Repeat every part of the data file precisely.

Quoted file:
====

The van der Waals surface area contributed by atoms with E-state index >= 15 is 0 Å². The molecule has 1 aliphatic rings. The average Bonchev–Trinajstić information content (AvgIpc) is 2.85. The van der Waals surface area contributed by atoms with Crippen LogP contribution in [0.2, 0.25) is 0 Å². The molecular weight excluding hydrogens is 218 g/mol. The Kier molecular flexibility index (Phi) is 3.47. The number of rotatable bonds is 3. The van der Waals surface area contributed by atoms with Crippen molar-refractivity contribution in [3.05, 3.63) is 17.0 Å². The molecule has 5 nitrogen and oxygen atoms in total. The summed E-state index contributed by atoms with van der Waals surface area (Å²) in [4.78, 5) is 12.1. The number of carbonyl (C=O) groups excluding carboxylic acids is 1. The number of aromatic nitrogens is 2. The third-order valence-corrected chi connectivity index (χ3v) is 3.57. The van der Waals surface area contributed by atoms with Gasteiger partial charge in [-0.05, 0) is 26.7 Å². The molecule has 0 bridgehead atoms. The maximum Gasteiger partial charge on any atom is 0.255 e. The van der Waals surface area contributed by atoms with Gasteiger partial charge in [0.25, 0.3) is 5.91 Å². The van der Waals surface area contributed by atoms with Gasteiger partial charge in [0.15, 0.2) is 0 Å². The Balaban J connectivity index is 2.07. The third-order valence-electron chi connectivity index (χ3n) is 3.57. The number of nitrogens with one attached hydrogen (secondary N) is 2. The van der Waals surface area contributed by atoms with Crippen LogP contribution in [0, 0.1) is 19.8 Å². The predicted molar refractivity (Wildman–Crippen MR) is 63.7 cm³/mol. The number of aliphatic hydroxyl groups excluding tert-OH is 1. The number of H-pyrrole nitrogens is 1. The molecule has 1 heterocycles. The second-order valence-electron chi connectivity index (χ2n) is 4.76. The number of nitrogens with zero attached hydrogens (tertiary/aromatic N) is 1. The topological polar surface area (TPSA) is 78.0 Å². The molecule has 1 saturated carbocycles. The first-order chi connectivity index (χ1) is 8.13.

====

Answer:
The van der Waals surface area contributed by atoms with E-state index >= 15 is 0 Å². The molecule has 1 aliphatic rings. The average Bonchev–Trinajstić information content (AvgIpc) is 2.85. The van der Waals surface area contributed by atoms with Crippen LogP contribution in [0.2, 0.25) is 0 Å². The molecular weight excluding hydrogens is 218 g/mol. The Kier molecular flexibility index (Phi) is 3.47. The number of rotatable bonds is 3. The van der Waals surface area contributed by atoms with Crippen molar-refractivity contribution in [3.05, 3.63) is 17.0 Å². The molecule has 5 nitrogen and oxygen atoms in total. The summed E-state index contributed by atoms with van der Waals surface area (Å²) in [4.78, 5) is 12.1. The number of carbonyl (C=O) groups excluding carboxylic acids is 1. The number of aromatic nitrogens is 2. The third-order valence-corrected chi connectivity index (χ3v) is 3.57. The van der Waals surface area contributed by atoms with Gasteiger partial charge in [-0.05, 0) is 26.7 Å². The molecule has 0 bridgehead atoms. The maximum Gasteiger partial charge on any atom is 0.255 e. The van der Waals surface area contributed by atoms with Gasteiger partial charge in [0.25, 0.3) is 5.91 Å². The van der Waals surface area contributed by atoms with Gasteiger partial charge in [0.15, 0.2) is 0 Å². The Balaban J connectivity index is 2.07. The third-order valence-electron chi connectivity index (χ3n) is 3.57. The number of nitrogens with one attached hydrogen (secondary N) is 2. The van der Waals surface area contributed by atoms with Crippen LogP contribution in [0, 0.1) is 19.8 Å². The predicted molar refractivity (Wildman–Crippen MR) is 63.7 cm³/mol. The number of aliphatic hydroxyl groups excluding tert-OH is 1. The number of H-pyrrole nitrogens is 1. The molecule has 1 heterocycles. The second-order valence-electron chi connectivity index (χ2n) is 4.76. The number of nitrogens with zero attached hydrogens (tertiary/aromatic N) is 1. The topological polar surface area (TPSA) is 78.0 Å². The molecule has 1 saturated carbocycles. The first-order chi connectivity index (χ1) is 8.13.